Monday, 25 June 2012
My youngest daughter, Ellen, was lucky enough to get an awesome summer job this year working at The Champlain Trail Museum in our hometown, Pembroke, Ontario. This past Saturday they held their annual Strawberry Social, which is one of the museum's big fund raising events. Ellen is studying Public Relations, so being able to help with events like this is great experience. We are very thankful to the museum for giving Ellen this opportunity, thank you Angela!!
The museum asked me if I would be willing to do a basket weaving demonstration during the event, and of course I was delighted to take part! They had several other artisans demonstrating arts and crafts that are part of our Canadian history. I particularly admired the hand carved wooden toys and games. I stood and watched the children play with them for several minutes and was amazed by how engrossed they were. No bells, whistles or electricity and yet the children were delighted and entertained. Gave me food for thought, maybe simple is better sometimes! Anyhow, I had a great day, sold a few baskets and got to talk for hours about something that I love to do! Remember to stop in and check out the museum when you find yourself in the area, it's worth the visit!
Friday, 22 June 2012
Did you know that there has never been a machine invented that can weave a basket? Every single basket you see in every store has been hand woven by someone. Most are made by young girls and women from developing countries, often earning very little for their hours of hard work. Human beings have been weaving baskets for about 50,000 years. To put that into perspective, the last ice age was only 10,000 years ago. Basketry pre-dates pottery by thousands of years and is also the only art form we share with birds and other mammals. A bird nest is definitely a basket, in fact, not only do birds weave but they do it without verbal instructions and no hands! I can't figure out how they manage to do it. A bird nest is a true feat of engineering! I remember how frustrating it was to make my first basket, I can't imagine trying to do it with no fingers or tools! Many primates such as gorillas weave a fresh sleeping mat to sleep on each night. They carefully select palm frawns and tear them into strips with their teeth and create intricatley woven mats. So next time you see basket, stop and admire it for a minute, because each and every one is hand woven by someone, somewhere :)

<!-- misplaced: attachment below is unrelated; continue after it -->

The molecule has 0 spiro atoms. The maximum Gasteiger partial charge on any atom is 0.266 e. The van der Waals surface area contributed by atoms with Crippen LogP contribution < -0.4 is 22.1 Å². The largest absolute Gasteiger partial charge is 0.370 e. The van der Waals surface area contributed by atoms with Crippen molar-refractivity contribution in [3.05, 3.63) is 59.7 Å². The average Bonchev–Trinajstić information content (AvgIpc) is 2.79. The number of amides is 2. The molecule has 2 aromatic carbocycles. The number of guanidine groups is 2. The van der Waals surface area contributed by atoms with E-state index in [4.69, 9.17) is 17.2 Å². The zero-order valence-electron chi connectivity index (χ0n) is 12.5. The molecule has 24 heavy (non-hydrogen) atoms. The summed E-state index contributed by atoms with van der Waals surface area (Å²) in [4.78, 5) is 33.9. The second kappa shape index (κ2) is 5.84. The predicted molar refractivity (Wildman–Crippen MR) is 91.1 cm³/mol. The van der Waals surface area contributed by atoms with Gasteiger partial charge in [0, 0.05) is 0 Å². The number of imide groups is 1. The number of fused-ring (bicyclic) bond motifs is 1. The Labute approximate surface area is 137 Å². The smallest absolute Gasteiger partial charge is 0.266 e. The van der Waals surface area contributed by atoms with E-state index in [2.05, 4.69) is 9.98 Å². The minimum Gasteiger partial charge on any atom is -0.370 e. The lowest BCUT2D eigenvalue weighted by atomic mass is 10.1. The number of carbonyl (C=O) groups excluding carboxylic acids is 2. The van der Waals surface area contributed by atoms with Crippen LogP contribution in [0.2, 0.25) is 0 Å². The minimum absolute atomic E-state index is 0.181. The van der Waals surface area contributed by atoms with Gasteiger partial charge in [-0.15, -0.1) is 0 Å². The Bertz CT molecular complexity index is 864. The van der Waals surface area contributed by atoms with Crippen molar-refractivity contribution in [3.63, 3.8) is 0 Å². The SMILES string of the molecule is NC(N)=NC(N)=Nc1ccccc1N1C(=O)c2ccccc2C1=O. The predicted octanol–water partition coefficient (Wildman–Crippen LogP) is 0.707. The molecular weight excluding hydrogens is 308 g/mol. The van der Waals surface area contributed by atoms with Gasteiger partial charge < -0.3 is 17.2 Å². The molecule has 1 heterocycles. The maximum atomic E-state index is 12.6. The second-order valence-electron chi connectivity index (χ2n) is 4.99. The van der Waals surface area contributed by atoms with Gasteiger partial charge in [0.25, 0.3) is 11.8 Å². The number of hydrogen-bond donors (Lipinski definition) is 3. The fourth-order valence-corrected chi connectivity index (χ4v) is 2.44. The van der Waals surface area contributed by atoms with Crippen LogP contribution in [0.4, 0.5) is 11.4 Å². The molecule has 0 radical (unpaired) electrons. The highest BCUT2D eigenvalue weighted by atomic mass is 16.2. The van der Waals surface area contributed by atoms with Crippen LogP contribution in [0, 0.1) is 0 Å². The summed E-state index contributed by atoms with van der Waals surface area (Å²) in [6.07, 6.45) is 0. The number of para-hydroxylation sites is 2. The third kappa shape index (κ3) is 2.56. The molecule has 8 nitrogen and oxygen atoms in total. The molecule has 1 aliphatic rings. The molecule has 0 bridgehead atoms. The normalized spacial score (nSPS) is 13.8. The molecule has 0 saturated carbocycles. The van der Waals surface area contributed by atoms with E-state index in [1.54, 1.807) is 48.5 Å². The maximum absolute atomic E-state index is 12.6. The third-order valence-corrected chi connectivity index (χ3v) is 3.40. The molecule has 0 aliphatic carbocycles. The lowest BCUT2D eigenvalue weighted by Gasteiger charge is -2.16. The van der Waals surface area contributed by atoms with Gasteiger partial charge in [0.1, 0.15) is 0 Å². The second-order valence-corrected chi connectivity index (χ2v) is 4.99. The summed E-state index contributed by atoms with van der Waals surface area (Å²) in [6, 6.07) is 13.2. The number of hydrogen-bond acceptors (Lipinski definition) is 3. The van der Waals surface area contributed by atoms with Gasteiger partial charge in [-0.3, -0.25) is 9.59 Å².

Thursday, 21 June 2012
Wednesday, 20 June 2012
I am an avid quilter as well as a card maker and this card is made from an actual log cabin quilt pattern. This style of piecing, whether fabric or paper, is called foundation piecing. It's a type of quilting where a paper pattern is used as the base to attach pieces to, rather than cutting shapes out and sewing them together. I wasn't sure how the technique would translate to card making, but I really like how it turned out and am going to dig through my foundation piecing patterns to what else I can find!! I used an assortment of stamps to stamp the buttons, tomato, thread and measuring tape, then colored and cut them out, and added a stamped sentiment. See you next Friday girls!!